Angkor Wat is the best-preserved example of Khmer architecture. It reflects the creative ambition and the spiritual devotion of all Khmers and thus becomes their source of inspiration and national pride. This can be easily recognised through Cambodia’s national flag, on which Angkor Wat is proudly located in the centre.
- An Angkor Pass is required to visit the temples and sites in the Angkor Archeological Park. Passes can be purchased at the main entrance on the road to Angkor Wat. As of 2017, the price is 37$ (1-day pass), 62$ ( 3 days pass) and 72$ (7 days pass).
- The pass will be checked at the entrance of each major temple, so keep the pass with you. If you were caught at the site without a pass, you may get a considerable fine.
- The park is opened at 5:00 and closed at 18:00. Some temples might be closed earlier.
- As most of the temples face east, the best lighting condition is in the morning except for Angkor Wat (However, watching the sunrise at Angkor Wat is amazing!). The temples surrounded by jungle such as Ta Prohm can also be photographed when the sun is directly overhead.
- The whole complex is enormous, so taking a Tuk Tuk to travel from temple to temple might be a wise choice. The cost is affordable (around 10-15$ for the whole day).
- Foreign currencies like US Dollar is widely used in Cambodia, so it is unnecessary to change currency.
- If you travel from the airport to the city by taxi, the driver will surely “invited” you to take a tour to Angkor after he dropped you at the hotel. It will cost you an extra 35$ for that trip. I am not against those taxi drivers, but the way they “invite” is really annoying.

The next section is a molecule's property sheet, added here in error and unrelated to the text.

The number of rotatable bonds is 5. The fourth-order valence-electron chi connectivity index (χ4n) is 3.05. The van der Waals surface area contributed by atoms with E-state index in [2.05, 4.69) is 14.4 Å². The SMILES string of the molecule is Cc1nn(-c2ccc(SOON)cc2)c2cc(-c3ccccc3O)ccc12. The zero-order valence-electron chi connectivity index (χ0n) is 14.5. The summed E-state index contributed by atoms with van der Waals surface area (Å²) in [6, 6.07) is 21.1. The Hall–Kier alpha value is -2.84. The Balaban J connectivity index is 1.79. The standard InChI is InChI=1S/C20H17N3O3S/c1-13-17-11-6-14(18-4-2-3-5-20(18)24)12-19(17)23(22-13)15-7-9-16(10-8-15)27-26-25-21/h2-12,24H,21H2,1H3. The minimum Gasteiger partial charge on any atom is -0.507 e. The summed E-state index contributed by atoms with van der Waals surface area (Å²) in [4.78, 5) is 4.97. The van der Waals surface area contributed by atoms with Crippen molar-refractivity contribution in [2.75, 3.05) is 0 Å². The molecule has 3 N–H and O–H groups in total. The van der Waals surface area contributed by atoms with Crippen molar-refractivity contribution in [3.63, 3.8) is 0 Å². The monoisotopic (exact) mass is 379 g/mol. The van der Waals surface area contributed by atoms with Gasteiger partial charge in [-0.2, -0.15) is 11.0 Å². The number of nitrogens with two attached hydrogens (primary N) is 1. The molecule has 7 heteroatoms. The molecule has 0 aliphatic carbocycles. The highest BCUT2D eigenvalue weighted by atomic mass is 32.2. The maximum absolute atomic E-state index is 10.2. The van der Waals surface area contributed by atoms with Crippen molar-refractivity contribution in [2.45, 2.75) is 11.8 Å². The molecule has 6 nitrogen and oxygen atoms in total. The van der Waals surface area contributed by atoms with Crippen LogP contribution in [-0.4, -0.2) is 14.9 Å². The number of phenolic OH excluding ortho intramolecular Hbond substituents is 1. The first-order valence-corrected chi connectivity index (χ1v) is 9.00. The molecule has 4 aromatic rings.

- Another activity that I highly recommend is watching the show of Phare – the Cambodian circus. The performance is great. There are subtitles in French and English so don’t worry if you cannot speak Cambodian language. Furthermore, the ticket sale is donated to orphanages, from which the artists come.
- There are buses and flights to Siem Reap from Ho Chi Minh City (Saigon). The flight could be expensive but take around 45 to 60 minutes, while the bus might take up to 12 hours (6 hours to Phnom Penh and another 6 hours to Siem Reap).
Angkor – Dấu ấn cuả một vương triều vĩ đại
Trong suốt nhiều thế kỉ, Angkor là trung tâm văn hóa và chính trị của đế chế Khmer hùng mạnh. Với những đền đài, những hào nước khổng lồ và những bức tượng, hoa văn được trạm trổ tinh xảo, Angkor thể hiện một nền văn minh cực kì phát triển. Ngày nay, nó đã trở thành một di sản văn hóa thế giới và là niềm tự hào của đất nước Campuchia.
Theo người Campuchia, Angkor (ប្រាសាទអង្គរ) là hiện thân cuả núi Meru, ngọn núi linh thiêng trong đạo Hindu và là nơi sinh sống của các vị thần cổ đại. Do đó, Angkor mang một ý nghĩa tôn giáo đặc biệt quan trọng, thu hút hàng chục ngàn người hành hương mỗi năm. Không những thế, Angkor còn có giá trị to lớn về mặt kiến trúc và khảo cổ học. Đáng chú ý là ngôi đền Bayon với hàng trăm gương mặt Phật, ngôi đền Ta Prohm bị xâm lấn bởi thiên nhiên với những rễ cây to dài hàng chục mét, hay Angkor Wat – vua của những ngôi đền và là đồng thời là biểu tượng của vương quốc Campuchia.
Một số thông tin cần biết
- Bạn cần Angkor Pass để tham quan các ngôi đền và các khu vực trong khu công viên khảo cổ Angkor. Giá vé năm 2017: 37$ (1 ngày), 62$ (3 ngày), 72$ (7 ngày).
- Luôn giữ Angkor Pass bên mình khi tham quan. Pass sẽ được check tại tất cả các ngôi đền chính. Bạn sẽ bị phạt tiền, nếu bị kiểm tra mà không có vé.
- Angkor rât́ rộng, bạn nên sử dụng Tuk Tuk để di chuyển giữa những ngôi đền. Giá tầm 10-15$ cho 1 xe trong vòng 1 ngày.
- Angkor Air có đường bay thẳng đến Siem Reap từ HCMC. Giờ bay: 45-60 phút.
- Bus từ HCMC đêń Phnom Penh mất khoảng 6 tiếng. Từ Phnom Penh đến Siem Reap cũng mất từ 6 đến 8 tiếng.
- Cẩn thận với taxi ở Siem Reap, đặc biệt khi đi từ sân bay vào thành phố. Họ sẽ tìm cách dụ bạn tham quan Angkor bằng taxi, với giá khoảng 35$/ lượt.